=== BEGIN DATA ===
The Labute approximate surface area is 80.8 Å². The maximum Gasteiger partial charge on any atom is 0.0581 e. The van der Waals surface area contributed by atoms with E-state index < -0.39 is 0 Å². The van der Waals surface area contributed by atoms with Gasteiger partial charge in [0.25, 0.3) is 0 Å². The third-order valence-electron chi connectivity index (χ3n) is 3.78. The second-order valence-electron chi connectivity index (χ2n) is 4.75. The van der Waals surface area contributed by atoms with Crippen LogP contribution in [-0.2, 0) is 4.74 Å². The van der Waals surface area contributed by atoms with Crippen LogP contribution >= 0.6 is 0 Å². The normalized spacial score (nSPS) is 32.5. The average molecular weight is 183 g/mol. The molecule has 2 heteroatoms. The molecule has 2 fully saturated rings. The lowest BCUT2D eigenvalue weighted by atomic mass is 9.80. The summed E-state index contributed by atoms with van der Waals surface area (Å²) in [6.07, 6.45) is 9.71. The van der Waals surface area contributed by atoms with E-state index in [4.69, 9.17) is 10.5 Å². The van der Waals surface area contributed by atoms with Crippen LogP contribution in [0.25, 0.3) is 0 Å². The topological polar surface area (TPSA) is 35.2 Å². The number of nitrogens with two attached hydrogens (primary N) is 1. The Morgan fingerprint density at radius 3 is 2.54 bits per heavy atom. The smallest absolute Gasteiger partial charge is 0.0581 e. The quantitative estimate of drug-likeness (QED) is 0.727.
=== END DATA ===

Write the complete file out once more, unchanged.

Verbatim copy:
The Labute approximate surface area is 80.8 Å². The maximum Gasteiger partial charge on any atom is 0.0581 e. The van der Waals surface area contributed by atoms with E-state index < -0.39 is 0 Å². The van der Waals surface area contributed by atoms with Gasteiger partial charge in [0.25, 0.3) is 0 Å². The third-order valence-electron chi connectivity index (χ3n) is 3.78. The second-order valence-electron chi connectivity index (χ2n) is 4.75. The van der Waals surface area contributed by atoms with Crippen LogP contribution in [-0.2, 0) is 4.74 Å². The van der Waals surface area contributed by atoms with Crippen LogP contribution >= 0.6 is 0 Å². The normalized spacial score (nSPS) is 32.5. The average molecular weight is 183 g/mol. The molecule has 2 heteroatoms. The molecule has 2 fully saturated rings. The lowest BCUT2D eigenvalue weighted by atomic mass is 9.80. The summed E-state index contributed by atoms with van der Waals surface area (Å²) in [6.07, 6.45) is 9.71. The van der Waals surface area contributed by atoms with E-state index in [4.69, 9.17) is 10.5 Å². The van der Waals surface area contributed by atoms with Crippen LogP contribution in [0.25, 0.3) is 0 Å². The topological polar surface area (TPSA) is 35.2 Å². The number of nitrogens with two attached hydrogens (primary N) is 1. The Morgan fingerprint density at radius 3 is 2.54 bits per heavy atom. The smallest absolute Gasteiger partial charge is 0.0581 e. The quantitative estimate of drug-likeness (QED) is 0.727.